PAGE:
An investigation by The Associated Press has found at least 1,680 dams across the U.S. that post potential risk to those living nearby. They loom over homes, businesses, highways or entire communities that could face life-threatening floods if the dams don’t hold.
Deaths from dam failures have declined since a series of catastrophic collapses in the 1970s prompted the federal and state governments to step up their safety efforts. Despite those efforts, about 1,000 dams have failed over the past four decades, killing 34 people, according to Stanford University’s National Performance of Dams Program.
On average, the nation’s dams are over a half-century old, having been built for flood control, irrigation, water supply, hydropower, recreation or industrial waste storage. Despite the original reasons for construction, these aging structures are now being relied upon to protect more and more people as housing developments spring up nearby.
Some of those dams are simply no longer adequate to handle the intense rainfall and flooding associated with what many consider a changing climate. A National Climate Assessment released by the White House last year noted the growing frequency and intensity of storms as the climate changes.
Earlier this year, the 92-year-old Spencer Dam in northern Nebraska gave way after an unusually intense snow and rainstorm. A nearby resident was warned to flee his home, but his home was washed away in a flood carrying chunks of ice the size of a car. The man’s body has never been found.
“There are thousands of people in this country that are living downstream from dams that are probably considered deficient given current safety standards, Mark Ogden, a former Ohio dam safety official who is now a technical specialist with the Association of State Dam Safety Officials, told The Associated Press.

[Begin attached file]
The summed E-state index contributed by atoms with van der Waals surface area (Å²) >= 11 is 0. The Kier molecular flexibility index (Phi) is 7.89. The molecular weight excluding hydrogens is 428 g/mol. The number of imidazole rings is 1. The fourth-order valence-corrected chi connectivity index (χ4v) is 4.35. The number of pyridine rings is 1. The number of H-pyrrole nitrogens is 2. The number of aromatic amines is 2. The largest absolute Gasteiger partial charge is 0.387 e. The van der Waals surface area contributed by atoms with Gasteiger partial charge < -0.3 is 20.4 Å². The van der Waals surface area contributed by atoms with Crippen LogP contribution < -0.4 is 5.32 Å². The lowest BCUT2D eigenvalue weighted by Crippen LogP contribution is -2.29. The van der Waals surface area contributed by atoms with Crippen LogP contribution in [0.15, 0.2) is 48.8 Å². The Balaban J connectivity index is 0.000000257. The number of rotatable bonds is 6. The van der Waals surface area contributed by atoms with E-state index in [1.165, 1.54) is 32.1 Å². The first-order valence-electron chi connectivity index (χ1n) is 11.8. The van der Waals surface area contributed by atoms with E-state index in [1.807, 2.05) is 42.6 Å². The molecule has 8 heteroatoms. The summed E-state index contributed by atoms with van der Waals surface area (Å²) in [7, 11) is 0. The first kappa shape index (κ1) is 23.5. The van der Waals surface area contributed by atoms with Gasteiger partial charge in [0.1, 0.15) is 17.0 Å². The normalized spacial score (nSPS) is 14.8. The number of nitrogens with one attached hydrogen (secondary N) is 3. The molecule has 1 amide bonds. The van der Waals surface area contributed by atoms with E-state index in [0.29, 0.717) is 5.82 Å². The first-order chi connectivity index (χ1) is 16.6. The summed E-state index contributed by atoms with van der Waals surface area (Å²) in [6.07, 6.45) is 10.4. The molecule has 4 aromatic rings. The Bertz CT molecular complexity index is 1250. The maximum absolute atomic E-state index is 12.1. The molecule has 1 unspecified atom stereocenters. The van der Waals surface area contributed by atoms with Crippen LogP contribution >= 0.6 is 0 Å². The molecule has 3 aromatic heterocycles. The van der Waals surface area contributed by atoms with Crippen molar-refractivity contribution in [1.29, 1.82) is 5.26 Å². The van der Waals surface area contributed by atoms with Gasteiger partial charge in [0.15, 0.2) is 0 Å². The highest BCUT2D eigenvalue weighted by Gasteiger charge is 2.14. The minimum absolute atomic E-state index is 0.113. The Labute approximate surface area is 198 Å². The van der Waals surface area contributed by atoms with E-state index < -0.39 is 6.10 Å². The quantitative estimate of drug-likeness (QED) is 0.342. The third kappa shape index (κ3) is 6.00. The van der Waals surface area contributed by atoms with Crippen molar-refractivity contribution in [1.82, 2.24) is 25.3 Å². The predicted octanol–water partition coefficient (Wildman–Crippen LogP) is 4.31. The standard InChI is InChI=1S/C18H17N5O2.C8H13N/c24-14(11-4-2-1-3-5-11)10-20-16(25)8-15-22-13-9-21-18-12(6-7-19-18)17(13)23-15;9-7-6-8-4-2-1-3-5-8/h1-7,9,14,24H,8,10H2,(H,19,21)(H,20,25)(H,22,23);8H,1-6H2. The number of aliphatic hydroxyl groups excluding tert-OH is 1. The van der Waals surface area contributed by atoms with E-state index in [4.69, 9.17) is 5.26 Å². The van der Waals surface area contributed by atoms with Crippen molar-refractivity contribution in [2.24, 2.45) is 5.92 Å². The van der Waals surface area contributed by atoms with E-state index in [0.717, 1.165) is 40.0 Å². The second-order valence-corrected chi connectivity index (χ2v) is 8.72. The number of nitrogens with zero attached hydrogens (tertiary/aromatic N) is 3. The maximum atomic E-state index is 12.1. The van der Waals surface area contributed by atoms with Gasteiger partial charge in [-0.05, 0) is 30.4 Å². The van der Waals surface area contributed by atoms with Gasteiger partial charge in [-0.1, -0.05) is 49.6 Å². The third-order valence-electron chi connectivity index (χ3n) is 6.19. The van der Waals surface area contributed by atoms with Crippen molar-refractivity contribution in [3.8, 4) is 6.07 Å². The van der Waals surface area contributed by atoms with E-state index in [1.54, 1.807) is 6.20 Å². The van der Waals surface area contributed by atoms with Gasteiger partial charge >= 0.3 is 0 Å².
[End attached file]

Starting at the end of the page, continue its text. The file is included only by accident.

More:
The association estimates it would take more than $70 billion to repair and modernize the nation’s more than 90,000 dams. But with most dams privately owned, it’s difficult for regulators to require improvements from operators who are unable or unwilling to pay the steep costs involved.
“Most people have no clue about the vulnerabilities when they live downstream from these private dams,” said Craig Fugate, a former administrator at the Federal Emergency Management Agency. “When they fail, they don’t fail with warning. They just fail, and suddenly you can find yourself in a situation where you have a wall of water and debris racing toward your house with very little time, if any, to get out.”
Fugate told AP reporters that even if kept in good condition, thousands of dams could be at risk because of extreme rainstorms.
“These are like ticking bombs just sitting there, waiting for the wrong conditions to occur to cause catastrophic failure,” he said.
There is currently no national standard for inspecting dams, a fact that has led to a patchwork of state regulations. Some states inspect high-hazard dams — those where loss of human life is likely if the dam were to fail — annually while others wait for as long as five years between inspections. Some states never inspect low-hazard dams.
Given the growing frequency and intensity of storms and the potential loss of life associated with dam failures caused by those storms, Congress should begin working to develop national standards for dam inspections.